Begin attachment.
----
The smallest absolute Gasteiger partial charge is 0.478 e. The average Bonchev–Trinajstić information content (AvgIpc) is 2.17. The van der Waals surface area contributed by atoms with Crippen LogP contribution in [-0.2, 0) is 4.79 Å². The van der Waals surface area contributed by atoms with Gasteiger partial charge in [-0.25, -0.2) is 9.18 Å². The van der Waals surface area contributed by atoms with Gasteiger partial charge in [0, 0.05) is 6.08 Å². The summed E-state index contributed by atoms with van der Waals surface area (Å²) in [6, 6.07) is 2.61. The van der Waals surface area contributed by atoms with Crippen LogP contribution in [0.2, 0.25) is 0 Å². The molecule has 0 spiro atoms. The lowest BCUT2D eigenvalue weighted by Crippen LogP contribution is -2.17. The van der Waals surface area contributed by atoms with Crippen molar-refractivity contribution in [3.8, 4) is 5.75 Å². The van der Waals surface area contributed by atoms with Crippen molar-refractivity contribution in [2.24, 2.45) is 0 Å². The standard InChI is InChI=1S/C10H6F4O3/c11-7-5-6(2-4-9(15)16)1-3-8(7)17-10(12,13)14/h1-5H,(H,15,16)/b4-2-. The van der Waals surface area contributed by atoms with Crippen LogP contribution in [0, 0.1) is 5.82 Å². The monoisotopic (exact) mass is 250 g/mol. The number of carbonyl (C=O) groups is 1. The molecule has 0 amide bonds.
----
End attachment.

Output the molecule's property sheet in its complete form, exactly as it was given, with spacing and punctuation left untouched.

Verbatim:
The smallest absolute Gasteiger partial charge is 0.478 e. The average Bonchev–Trinajstić information content (AvgIpc) is 2.17. The van der Waals surface area contributed by atoms with Crippen LogP contribution in [-0.2, 0) is 4.79 Å². The van der Waals surface area contributed by atoms with Gasteiger partial charge in [-0.25, -0.2) is 9.18 Å². The van der Waals surface area contributed by atoms with Gasteiger partial charge in [0, 0.05) is 6.08 Å². The summed E-state index contributed by atoms with van der Waals surface area (Å²) in [6, 6.07) is 2.61. The van der Waals surface area contributed by atoms with Crippen LogP contribution in [0.2, 0.25) is 0 Å². The molecule has 0 spiro atoms. The lowest BCUT2D eigenvalue weighted by Crippen LogP contribution is -2.17. The van der Waals surface area contributed by atoms with Crippen molar-refractivity contribution in [3.8, 4) is 5.75 Å². The van der Waals surface area contributed by atoms with Crippen molar-refractivity contribution in [2.24, 2.45) is 0 Å². The standard InChI is InChI=1S/C10H6F4O3/c11-7-5-6(2-4-9(15)16)1-3-8(7)17-10(12,13)14/h1-5H,(H,15,16)/b4-2-. The van der Waals surface area contributed by atoms with Crippen LogP contribution in [0, 0.1) is 5.82 Å². The monoisotopic (exact) mass is 250 g/mol. The number of carbonyl (C=O) groups is 1. The molecule has 0 amide bonds.